‘Everyone is different, regardless of their disability’: Hirotada Ototake

Having accomplished so much in his life to date, author Hirotada Ototake is now looking to tackle barrier-free issues

by

Staff Writer

Life can be rough for those who look a little “different” from others in society. You would expect no one to know this better than Hirotada Ototake, who was born without arms or legs due to a genetic disorder called tetra-amelia syndrome. Surprisingly, however, the 38-year-old says he was fortunate to have never felt like he was severely disabled.

“Everyone is different, regardless of their disability,” Ototake tells The Japan Times. “You can choose to dwell on your “difference” in a negative way or, alternatively, accept it and turn it into something positive. I have been able to turn my disability into something super-positive.”

Ototake has an impressive resume behind him already, working in such positions as an author, sports journalist, actor, elementary school teacher and head of a nonprofit organization that works to clean the streets of Shinjuku Ward.

He is now manager of Universal Communication Labo, a think tank that was established last autumn to create a sustainable society for all. The organization gives other entities advice on their products or services, and conducts on-site inspections of domestic and international venues.

Surprisingly, this is the first time Ototake has worked directly with the barrier-free movement.

“By working in a sector that focuses on welfare or barrier-free issues, I was worried that people might start thinking that someone like me can only participate in such activities,” Ototake says. “In the past, I didn’t wish to be constrained by my disabilities and so tried to take part in unexpected activities so that I could achieve a true sense of freedom. I have reached a point where I can tell people I have been able to achieve many different things in my life and I’m now ready to tackle barrier-free issues.”

Ototake first made headlines with his 1998 memoir “Gotai Fumanzoku” (“No One’s Perfect”), which became the third-best-selling book in postwar Japan in less than a year of publication.

The book opens with an account of meeting his mother for the first time. The hospital had kept Ototake separated from his mother for a month, and doctors were so sure she would faint upon seeing her limbless child that they prepared a bed in the room in which the two would meet. To everyone’s surprise, his mother didn’t faint and she greeted her newborn son with words of affection: “He’s adorable.”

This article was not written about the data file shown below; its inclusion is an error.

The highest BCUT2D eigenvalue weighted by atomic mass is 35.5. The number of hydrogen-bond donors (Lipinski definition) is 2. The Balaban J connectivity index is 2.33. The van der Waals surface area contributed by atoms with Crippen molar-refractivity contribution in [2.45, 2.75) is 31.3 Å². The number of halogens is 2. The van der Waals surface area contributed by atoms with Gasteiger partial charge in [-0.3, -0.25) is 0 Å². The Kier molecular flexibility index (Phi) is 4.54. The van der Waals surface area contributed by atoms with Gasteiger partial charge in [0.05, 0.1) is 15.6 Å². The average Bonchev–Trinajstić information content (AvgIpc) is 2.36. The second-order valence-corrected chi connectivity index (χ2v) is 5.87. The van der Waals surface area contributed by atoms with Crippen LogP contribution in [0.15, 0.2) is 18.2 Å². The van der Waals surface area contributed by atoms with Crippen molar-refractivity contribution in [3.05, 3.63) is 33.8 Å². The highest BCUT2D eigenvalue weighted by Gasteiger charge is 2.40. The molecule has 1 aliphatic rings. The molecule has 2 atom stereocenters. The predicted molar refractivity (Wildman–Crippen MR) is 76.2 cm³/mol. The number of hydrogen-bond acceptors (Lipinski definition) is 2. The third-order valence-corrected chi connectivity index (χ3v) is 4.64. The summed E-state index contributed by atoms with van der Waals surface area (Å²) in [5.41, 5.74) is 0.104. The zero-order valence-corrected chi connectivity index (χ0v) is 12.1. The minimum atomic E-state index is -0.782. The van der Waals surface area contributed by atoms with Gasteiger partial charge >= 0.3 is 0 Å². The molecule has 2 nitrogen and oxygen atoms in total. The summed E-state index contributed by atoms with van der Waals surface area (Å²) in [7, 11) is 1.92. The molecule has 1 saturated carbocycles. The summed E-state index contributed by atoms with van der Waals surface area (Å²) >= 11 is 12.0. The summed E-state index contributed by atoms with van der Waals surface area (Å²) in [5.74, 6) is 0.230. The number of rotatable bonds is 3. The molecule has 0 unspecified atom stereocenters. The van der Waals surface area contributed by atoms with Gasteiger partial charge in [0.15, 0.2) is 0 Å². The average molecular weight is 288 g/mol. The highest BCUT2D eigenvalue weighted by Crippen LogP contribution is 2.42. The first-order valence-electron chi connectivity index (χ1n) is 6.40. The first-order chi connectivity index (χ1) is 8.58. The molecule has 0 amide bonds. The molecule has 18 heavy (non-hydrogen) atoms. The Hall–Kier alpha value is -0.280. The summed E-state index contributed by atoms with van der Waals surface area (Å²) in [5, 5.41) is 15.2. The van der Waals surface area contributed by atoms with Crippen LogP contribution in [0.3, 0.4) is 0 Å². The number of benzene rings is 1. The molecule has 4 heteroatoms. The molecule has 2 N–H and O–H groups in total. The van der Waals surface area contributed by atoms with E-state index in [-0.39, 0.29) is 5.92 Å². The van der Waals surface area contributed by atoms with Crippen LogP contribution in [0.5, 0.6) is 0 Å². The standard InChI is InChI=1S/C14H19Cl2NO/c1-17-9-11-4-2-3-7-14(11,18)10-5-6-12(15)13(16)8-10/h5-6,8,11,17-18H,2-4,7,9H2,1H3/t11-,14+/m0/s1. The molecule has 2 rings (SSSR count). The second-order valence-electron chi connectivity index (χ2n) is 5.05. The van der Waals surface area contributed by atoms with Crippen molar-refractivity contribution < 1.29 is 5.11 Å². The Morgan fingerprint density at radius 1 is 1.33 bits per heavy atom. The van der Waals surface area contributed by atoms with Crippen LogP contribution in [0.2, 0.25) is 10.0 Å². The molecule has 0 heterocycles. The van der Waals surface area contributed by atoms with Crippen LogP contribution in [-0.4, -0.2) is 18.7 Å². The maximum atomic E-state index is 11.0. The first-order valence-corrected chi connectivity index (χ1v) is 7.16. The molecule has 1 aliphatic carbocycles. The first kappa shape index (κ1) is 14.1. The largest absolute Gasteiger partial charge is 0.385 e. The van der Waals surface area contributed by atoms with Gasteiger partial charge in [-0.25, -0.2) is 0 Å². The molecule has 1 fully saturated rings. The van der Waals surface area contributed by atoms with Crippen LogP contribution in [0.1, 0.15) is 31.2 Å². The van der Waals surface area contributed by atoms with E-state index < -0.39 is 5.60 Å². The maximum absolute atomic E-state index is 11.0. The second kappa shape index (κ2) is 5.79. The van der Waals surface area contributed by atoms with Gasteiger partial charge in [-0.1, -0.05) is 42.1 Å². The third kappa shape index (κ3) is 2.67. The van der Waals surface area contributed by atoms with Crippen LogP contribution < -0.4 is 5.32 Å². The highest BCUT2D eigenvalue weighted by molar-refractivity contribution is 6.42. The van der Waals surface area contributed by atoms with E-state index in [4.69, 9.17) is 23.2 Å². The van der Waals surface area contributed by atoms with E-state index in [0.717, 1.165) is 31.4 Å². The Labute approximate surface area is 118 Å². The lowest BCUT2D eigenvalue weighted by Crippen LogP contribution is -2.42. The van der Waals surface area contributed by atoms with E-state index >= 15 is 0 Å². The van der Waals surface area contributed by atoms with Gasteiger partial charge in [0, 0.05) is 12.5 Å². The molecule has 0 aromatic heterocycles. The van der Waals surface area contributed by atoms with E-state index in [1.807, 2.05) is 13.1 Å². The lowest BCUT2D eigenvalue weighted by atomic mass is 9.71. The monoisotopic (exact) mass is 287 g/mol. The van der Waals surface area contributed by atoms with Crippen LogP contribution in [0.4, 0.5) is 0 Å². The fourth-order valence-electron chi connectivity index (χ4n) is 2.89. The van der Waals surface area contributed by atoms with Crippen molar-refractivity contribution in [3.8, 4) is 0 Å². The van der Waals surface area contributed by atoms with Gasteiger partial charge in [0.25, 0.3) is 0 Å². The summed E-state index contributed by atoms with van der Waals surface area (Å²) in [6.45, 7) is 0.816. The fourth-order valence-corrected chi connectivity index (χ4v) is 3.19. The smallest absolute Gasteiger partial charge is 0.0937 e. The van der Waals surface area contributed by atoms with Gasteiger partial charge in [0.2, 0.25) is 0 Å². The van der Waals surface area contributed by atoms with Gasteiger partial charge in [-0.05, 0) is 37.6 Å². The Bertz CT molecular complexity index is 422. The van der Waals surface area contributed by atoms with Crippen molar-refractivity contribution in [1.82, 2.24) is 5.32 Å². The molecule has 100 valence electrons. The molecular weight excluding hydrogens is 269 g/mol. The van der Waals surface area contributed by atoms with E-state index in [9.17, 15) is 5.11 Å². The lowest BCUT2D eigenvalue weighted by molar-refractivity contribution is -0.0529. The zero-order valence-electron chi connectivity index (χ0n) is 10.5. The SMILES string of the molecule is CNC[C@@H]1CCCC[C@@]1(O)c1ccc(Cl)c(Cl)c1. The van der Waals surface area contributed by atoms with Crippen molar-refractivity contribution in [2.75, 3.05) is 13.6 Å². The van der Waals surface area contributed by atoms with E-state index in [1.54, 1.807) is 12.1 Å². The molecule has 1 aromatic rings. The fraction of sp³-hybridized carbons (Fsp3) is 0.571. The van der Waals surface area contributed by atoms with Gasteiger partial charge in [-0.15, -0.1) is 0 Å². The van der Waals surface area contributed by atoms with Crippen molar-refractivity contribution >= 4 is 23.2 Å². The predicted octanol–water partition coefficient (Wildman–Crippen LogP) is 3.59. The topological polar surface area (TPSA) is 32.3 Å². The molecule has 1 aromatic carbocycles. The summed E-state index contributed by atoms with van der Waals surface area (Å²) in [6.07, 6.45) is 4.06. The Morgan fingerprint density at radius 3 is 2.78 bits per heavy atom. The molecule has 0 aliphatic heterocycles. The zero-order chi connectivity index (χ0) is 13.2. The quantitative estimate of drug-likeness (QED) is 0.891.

Ototake’s parents played a major role in his positive outlook on life by helping him build self-esteem — a word he swears by even today. Even as a young boy, Ototake was never discouraged by his disability.

Instead, he says, he enjoyed standing out from the crowd and looking at people’s reactions. His classmates were initially intrigued by his electric wheelchair but once they had examined it, they treated him just the same as everyone else.

Looking back, Ototake believes he has been able to enjoy life so much because his parents, teachers and friends always supported him and built up his self-esteem.

It was this encouragement that inspired him to become a teacher of young students. He wanted to pass this on to subsequent generations.

“People always pray that their children will be born without any physical defects,” Ototake says. “It’s hard to imagine any worse disability than the one I carried into this world but I’m living proof that self-esteem is key to enjoying life. Such confidence lays a foundation that children can use to overcome challenges in the future.”

Technological advances in prenatal tests allow doctors to detect a number of defects that babies may have while still in the womb. Opponents of such screenings during pregnancy argue that such tests are increasing the number of abortions that are being carried out every year.

Ultimately, Ototake says, such decisions should be left up to parents. That said, he wants parents to know that even people with severe disabilities can still make it in this day and age.

“At the end of the day, only the parents should make such decisions because they’re the ones who will have to raise the child. If the parents say they aren’t able to raise the child, no one else can really say anything to change that,” Ototake says. “I, however, have made it my life mission to to create a society in which parents are all thrilled to have brought their children into this world.”